Lori Fields, Serial Entrepreneur: Handbags, Pets and Custom Hoodies
One of the nice things about angel investing is not only meeting and working with incredible entrepreneurs, but the network of angel investors that I work has proven to be pretty incredible too.
I was introduced to Lori Fields by some other angel investors. More than likely because of my background in the schmata industry. They were right. I so get Lori's business and am impressed with what she has done after buying the business from someone who originally grew it and then let it implode. She saw an opportunity and went for it and now Neighborhoodies, which allows customers to design their perfect hoodie, is well on its way back to a healthy growing business.
Lori grew up in Mammoth County, NJ. Her mother was a special-ed teacher and her father was a finance guy for an apparel company...so apparel started in her blood a long time ago. After graduating high school, she went to the Philadelphia College of Textiles and Sciences. Lori knew she wanted to do something entrepreneurial in the fashion industry so she began with the design end.
During Lori's summer she worked in the garment center. Her first gig was with Isaac Mizrahi when he was working out of Wooster Street in Soho. Next stop was Gitano.
It was the heydey of the 80's in the schmata business and it was a very different place that it is now. I know because I was in it too.
Gitano was backing Isaacs business so the move there made total sense. After graduating, they offered her a job and she took it.
She started designing separtes and coordinates. After one year, she moved into accessories. The job was not only about design but production too and she began to travel overseas where the product was being made to Korea, Taiwan, China and the Philippines. She was making moderate priced fashion jewelry for Target, Walmart, Urban Outfitters and Wet Seal. She then moved to handbags, within the same company and primarily traveled to China.
The ability to design a product, get it manufactured and then see it hit the retail stores and sell is an invaluable experience.
Someone she knew was working on building a company called Promgirl. It was 1999 and the company was backed by J. Barry (a dress manufacturer). She decided to get involved from the get go. It was exciting to be in a start-up. The business took off, growing organically and now sells about 70,000 dresses a month. Lori decided that she could either stick around to vest but she really wanted to start her own business and so she took the risk and jumped ship.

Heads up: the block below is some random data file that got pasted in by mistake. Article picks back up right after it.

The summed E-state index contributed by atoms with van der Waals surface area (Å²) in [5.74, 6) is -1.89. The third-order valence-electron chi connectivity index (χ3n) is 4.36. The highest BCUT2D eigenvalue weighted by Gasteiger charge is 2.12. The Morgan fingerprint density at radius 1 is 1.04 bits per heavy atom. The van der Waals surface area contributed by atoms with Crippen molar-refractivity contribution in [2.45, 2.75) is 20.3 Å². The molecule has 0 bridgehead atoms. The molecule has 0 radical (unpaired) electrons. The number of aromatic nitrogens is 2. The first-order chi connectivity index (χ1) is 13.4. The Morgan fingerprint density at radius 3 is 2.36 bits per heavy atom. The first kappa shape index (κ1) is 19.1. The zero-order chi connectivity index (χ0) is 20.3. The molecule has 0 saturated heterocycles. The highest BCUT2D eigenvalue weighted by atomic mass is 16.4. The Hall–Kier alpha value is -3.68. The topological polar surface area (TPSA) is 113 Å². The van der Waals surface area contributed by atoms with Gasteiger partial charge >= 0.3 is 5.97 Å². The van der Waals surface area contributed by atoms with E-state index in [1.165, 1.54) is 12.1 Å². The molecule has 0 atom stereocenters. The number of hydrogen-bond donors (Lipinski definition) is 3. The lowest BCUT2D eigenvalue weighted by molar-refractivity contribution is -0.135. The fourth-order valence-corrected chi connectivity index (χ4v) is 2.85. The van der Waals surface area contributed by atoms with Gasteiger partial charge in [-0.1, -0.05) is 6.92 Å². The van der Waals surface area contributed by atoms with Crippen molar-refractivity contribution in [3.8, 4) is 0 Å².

She really saw a void in the pet market and at that time there was, it was 1999. She built a company called Pet Voyage.
Lori had designed an entire product line for pets. She started selling to large companies such as Target, growing the company's revenue to $3 million.
After doing it for 5 years, she sold it to Vo-toys and then stuck around for another 5 years to consult and create an entire other line of cleaning products and treats. She was not only consulting for them but other pet companies.
Still in her entrepreneurial mode, she was ready for the next. Through friends she became aware that Neighborhoodies was available to buy. She thought it was an interesting opportunity. She really wanted to turn this into more of an ecommerce business vs a brick and mortar business which is originally was. The timing was right and she bought Neighborhoodies.
Lori talks about how starting a company vs taking one over is a very different experience. You are basically walking in someone elses shoes for awhile, although you eventually find your way.
There were dumpsters to clean out, things weren't as organized as she wanted, there wasn't enough customer service. She basically had to update the brand and streamline the process. The opportunities weren't being met from working with large companies to create products for their employees to ecommerce. The thing about a customized business is that it creates a lot of efficiency and information for the end client creating a relationship that hopefully will last.
Lori has a small shop in Dumbo although the bulk of the business is coming from large customers and ecommerce the store front is a nice addition to the area. She is now on a roll. The key has been communications with the customers. I really like what Lori has turned around and created. It is a wonderful business that could scale to a place where it will provide the perfect life style business for her.
Is she a woman tech entrepreneur? Perhaps, because it is the web that has allowed Lori to evolve her business efficienctly. Let's count her into the statistics and BTW, the product is super comfy and soft.
Based in New York City, Joanne Wilson, aka Gotham Gal, started working with web startups folllowing a career in fashion. She is now involved with various startups as an advisor or investor, including Curbed (Eater/Racked), Food52, Red Stamp, Ricks Picks, Hot Bread Kitchen, Gotham Gym, The Moon Group and MOUSE. She has also invested in a few restaurants, is an early supporter of the Highline project, and sits on various non-profit boards.
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